(8) Assess muscle mass. Muscle mass is the actual size of a muscle. Assessment involves measuring the circumference of the thigh, the calf, and the upper arm. Measure at the same location on each area. Abnormal findings include circumferential differences of more than ½ inch between opposite thighs, calves and upper arms, decreased muscle size (atrophy), excessive muscle size (hypertrophy) without a history of muscle building exercises, flaccidity (atony), weakness (hypotonicity), spasticity (hypertonicity), and involuntary twitching of muscle fibers (fasciculations).
(9) Assess muscle strength and joint ROM. Have the patient perform active ROM as you apply resistance. Normally, the patient can move joints a certain distance (measured in degrees) and can easily resist pressure applied against movement. Strength is normally symmetrical. If the patient cannot perform active ROM, put the joints through passive ROM. Use a goniometer (figure 6-9) to measure the angle achieved. Place the center or zero point on the patient's joint. Place the fixed arm perpendicular to the plane of motion. As the patient moves the joint, the movable arm indicates the angle in degrees.
Figure 6-9. Goniometer.
Assessment of the Integument. Physical assessment of the skin, hair, and nails requires inspection and palpation. Be sure the room is warm to prevent cold-induced vasoconstriction, which may affect skin color.
1. Systematically, assess the entire skin surface as you expose each area for inspection and palpation of other systems. Observe the patient from a distance, noting complexion, general color, and overall appearance. A bluish discoloration is due to lack of oxygen in the blood. A yellow skin tone (jaundice) indicates liver dysfunction. Note pigmentation (light and dark areas compared to the rest of the skin), freckles, and moles.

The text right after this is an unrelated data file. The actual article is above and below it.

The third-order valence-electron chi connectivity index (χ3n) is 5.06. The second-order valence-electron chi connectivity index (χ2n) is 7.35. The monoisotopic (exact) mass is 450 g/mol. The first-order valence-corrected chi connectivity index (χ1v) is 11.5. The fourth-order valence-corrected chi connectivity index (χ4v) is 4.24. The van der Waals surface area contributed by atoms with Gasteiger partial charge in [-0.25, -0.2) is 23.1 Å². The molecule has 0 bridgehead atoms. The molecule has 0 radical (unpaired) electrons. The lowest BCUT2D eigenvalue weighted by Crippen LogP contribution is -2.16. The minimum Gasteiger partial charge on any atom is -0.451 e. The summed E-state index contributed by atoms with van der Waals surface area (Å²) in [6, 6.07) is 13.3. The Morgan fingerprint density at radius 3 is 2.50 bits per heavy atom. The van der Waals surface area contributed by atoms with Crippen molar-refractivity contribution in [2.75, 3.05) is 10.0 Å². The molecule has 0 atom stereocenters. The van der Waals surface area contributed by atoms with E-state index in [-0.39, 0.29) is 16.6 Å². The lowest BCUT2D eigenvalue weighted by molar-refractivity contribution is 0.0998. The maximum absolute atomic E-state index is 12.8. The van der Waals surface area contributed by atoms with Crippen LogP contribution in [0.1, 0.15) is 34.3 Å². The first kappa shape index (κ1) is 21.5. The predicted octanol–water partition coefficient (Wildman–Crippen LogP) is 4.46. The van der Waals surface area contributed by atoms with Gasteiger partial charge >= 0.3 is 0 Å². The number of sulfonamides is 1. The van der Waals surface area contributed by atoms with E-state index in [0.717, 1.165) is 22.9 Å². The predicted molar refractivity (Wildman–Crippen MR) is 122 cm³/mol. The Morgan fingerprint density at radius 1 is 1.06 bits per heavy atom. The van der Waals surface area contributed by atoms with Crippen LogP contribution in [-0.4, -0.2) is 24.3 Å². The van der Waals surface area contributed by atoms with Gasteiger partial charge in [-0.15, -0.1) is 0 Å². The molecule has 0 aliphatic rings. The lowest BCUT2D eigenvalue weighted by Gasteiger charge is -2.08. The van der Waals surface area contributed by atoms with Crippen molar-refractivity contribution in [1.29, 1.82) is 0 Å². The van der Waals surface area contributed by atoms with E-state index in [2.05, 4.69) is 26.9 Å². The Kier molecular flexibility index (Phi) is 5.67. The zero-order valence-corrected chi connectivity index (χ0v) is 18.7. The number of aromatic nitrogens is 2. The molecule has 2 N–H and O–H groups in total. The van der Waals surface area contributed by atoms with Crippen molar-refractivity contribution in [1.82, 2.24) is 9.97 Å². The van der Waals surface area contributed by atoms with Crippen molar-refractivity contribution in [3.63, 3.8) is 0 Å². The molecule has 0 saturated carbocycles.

2. Assess skin texture, consistency, temperature, moisture, and turgor. Skin texture refers to smoothness or coarseness. Consistency refers to changes in skin thickness or firmness and relates more to changes associated with lesions. The skin should feel warm to cool, and areas should feel the same bilaterally. Assess turgor by gently grasping and pulling up a fold of skin, releasing it, and observing how quickly it returns to normal shape. Normal skin usually resumes its flat shape immediately. Poor turgor may indicate dehydration and connective tissue disorders.
3. Note the quantity, texture, color, and distribution of hair. Rub a few strands of the patient's hair between you index finger and thumb. Feel for dryness, brittleness, oiliness, and thickness.
4. Assessment of the nails provides information about the patient's life-style, self-esteem, and level of self-care as well as health status. Inspect the nails for cleanliness, length, color, consistency, smoothness, symmetry, and for jagged or bitten edges.
5. Note any alterations in skin integrity such as scars, rashes, sores, lesions, bruises, and discoloration. If the patient has a dressing, note the type, location, any drainage, and the amount and character of the drainage.
(The practical nurse that is assigned to assist in the physical examination plays an important role in supporting both the patient and the physician or other health care providers. Upon completion, chart that the examination was done, by whom, the patient's reaction, and any specimens sent to the lab or special procedures to be followed.)